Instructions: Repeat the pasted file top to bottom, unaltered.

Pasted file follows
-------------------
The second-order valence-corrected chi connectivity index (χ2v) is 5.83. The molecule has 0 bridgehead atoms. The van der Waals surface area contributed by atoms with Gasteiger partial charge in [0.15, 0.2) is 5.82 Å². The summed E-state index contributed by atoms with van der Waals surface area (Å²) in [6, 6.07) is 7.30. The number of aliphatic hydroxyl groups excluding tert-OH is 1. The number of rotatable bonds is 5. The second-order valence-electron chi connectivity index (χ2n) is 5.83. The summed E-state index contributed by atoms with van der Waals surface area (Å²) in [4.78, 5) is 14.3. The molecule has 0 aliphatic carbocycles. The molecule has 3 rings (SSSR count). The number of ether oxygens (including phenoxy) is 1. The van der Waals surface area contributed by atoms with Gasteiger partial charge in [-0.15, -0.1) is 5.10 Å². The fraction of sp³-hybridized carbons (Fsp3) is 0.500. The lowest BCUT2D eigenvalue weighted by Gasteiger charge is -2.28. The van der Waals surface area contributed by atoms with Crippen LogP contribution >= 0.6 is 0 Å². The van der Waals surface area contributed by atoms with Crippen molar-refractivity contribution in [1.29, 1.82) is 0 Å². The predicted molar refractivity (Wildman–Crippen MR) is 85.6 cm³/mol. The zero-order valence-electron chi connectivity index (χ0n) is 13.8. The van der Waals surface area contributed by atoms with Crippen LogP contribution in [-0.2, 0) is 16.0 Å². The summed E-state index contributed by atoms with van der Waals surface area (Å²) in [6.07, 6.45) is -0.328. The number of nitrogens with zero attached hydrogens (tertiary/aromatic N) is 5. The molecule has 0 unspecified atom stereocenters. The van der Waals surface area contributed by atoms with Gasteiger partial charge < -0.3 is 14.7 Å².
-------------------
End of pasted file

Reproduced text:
The second-order valence-corrected chi connectivity index (χ2v) is 5.83. The molecule has 0 bridgehead atoms. The van der Waals surface area contributed by atoms with Gasteiger partial charge in [0.15, 0.2) is 5.82 Å². The summed E-state index contributed by atoms with van der Waals surface area (Å²) in [6, 6.07) is 7.30. The number of aliphatic hydroxyl groups excluding tert-OH is 1. The number of rotatable bonds is 5. The second-order valence-electron chi connectivity index (χ2n) is 5.83. The summed E-state index contributed by atoms with van der Waals surface area (Å²) in [4.78, 5) is 14.3. The molecule has 0 aliphatic carbocycles. The molecule has 3 rings (SSSR count). The number of ether oxygens (including phenoxy) is 1. The van der Waals surface area contributed by atoms with Gasteiger partial charge in [-0.15, -0.1) is 5.10 Å². The fraction of sp³-hybridized carbons (Fsp3) is 0.500. The lowest BCUT2D eigenvalue weighted by Gasteiger charge is -2.28. The van der Waals surface area contributed by atoms with Crippen LogP contribution >= 0.6 is 0 Å². The van der Waals surface area contributed by atoms with Crippen molar-refractivity contribution in [1.29, 1.82) is 0 Å². The predicted molar refractivity (Wildman–Crippen MR) is 85.6 cm³/mol. The zero-order valence-electron chi connectivity index (χ0n) is 13.8. The van der Waals surface area contributed by atoms with Crippen LogP contribution in [-0.2, 0) is 16.0 Å². The summed E-state index contributed by atoms with van der Waals surface area (Å²) in [6.07, 6.45) is -0.328. The number of nitrogens with zero attached hydrogens (tertiary/aromatic N) is 5. The molecule has 0 unspecified atom stereocenters. The van der Waals surface area contributed by atoms with Gasteiger partial charge < -0.3 is 14.7 Å².